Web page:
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The Role of the Victims’ Commissioner

We were delighted to welcome Dame Vera Baird, Victims’ Commissioner as our speaker at the London Anglia Region Meeting end November.  She is a sister Soroptimist, was Solicitor General during Tony Blair’s Government in the 1990s and, until recently, was the Police and Crime Commissioner for Northumbria.

Dame Vera told us that she had first become aware of Soroptimist International when several years ago she had been asked to open an event organised by SI Ipswich. That event celebrated the achievements of women victims of domestic abuse – recalling the powerful and well organised exhibition and advising that this was why, when later the opportunity arose, she was delighted to become a Soroptimist and was now a member of SI Greater London.

The talk, which was supported by a PowerPoint presentation, was very interesting, informative, and extremely relevant.  It gave us an insight into her role, resources (minimal), and priorities in making change.  Dame Vera explained that the key need was to recognise the role of victims and witnesses and to try to do the best that can be done for them – by encouraging good practice in their treatment.   Her research has identified that it is essential that victims of all events are included in the process, kept up to date, treated with respect and, whether the crime ends up in court or not, understand the issues. Few crimes are victimless: be they burglaries, personal physical attacks or events of serious intentional or accidental deaths, the resulting trauma can significantly and negatively affect the victim lives. Only by treating victims inclusively can they feel their life can move on. Those who have suffered from domestic abuse and their children are also victims as well as being survivors: usually traumatised by their experiences of going to court. It is time for change.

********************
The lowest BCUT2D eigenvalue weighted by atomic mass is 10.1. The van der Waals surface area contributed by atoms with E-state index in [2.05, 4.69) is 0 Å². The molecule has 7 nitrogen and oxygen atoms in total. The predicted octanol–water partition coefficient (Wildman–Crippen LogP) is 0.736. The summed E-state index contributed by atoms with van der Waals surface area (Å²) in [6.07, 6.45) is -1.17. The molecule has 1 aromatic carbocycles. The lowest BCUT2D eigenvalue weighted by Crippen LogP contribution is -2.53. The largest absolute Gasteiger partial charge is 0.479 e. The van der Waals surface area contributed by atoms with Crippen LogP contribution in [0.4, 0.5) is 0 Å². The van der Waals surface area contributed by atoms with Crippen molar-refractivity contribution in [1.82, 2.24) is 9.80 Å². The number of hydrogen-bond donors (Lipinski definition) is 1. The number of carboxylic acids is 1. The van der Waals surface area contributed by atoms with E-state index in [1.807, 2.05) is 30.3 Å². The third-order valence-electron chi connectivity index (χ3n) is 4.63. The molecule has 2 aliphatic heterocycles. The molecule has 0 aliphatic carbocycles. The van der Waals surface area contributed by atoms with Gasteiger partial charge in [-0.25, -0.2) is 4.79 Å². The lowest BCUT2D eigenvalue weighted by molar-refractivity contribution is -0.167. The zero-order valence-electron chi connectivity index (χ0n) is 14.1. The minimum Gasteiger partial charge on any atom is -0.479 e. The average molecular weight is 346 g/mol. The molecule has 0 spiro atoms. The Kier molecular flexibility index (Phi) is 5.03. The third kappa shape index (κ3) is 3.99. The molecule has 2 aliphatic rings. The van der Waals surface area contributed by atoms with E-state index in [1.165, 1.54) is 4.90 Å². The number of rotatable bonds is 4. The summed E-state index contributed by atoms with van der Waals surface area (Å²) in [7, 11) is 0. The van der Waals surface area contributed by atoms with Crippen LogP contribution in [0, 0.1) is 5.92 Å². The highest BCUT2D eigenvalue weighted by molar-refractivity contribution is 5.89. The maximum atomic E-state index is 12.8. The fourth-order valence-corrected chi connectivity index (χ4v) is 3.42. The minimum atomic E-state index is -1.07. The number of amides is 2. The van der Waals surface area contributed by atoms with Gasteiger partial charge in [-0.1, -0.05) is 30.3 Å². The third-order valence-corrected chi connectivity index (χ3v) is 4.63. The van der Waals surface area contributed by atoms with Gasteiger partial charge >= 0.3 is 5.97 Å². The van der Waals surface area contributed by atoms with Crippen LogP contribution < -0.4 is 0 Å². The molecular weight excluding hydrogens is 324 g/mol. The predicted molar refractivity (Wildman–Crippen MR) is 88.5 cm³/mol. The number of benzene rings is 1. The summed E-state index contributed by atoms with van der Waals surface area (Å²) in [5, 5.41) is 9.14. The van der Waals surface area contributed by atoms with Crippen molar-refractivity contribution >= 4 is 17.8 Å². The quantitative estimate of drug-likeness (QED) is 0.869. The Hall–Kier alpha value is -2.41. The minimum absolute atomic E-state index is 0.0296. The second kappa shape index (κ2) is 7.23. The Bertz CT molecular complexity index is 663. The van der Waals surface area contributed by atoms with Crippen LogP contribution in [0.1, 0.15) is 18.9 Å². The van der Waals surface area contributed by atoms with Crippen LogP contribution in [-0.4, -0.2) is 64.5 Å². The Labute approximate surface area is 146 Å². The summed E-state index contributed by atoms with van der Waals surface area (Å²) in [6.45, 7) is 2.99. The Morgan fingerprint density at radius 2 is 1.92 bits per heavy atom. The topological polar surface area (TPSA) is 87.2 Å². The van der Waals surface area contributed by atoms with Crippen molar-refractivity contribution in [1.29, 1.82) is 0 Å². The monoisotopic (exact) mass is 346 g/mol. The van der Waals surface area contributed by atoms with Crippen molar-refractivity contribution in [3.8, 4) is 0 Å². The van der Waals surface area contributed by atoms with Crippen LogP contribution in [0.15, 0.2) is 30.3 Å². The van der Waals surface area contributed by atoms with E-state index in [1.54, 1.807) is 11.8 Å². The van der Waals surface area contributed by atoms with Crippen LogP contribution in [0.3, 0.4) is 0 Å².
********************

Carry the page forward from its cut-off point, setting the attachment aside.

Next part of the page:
As well as talking to Victims her learning comes from:

  • Groups/3rd sector organisations – listening to those working for victims
  • Engaging with policy makers and Ministers
  • Law makers – Parliamentarians & judiciary
  • Frontline services – criminal justice agencies/service providers/CICA/CCRC
  • Acting as the “victims’ voice” on national and regional media, social media and website

so that she can develop a position on policy issues and ensure good victims’ services.  There is a new Victims’ code but compliance is an issue.  Many victims are not even told about it.  Should it be law?  Can the role of the Victims’ Commissioner become more powerful, have real teeth?

COVID has resulted in an increase in DA, SVAAS, ASB, hate crime, cyber fraud.  With courts shutdown the challenge is to help victims recover due to these delays; charities & support services + remote working have seen sharp increases in demand.

The talk and Q&A session which followed helped further raise our awareness of the issues and understand the many challenges that had yet to be addressed.  Thank you Dame Vera.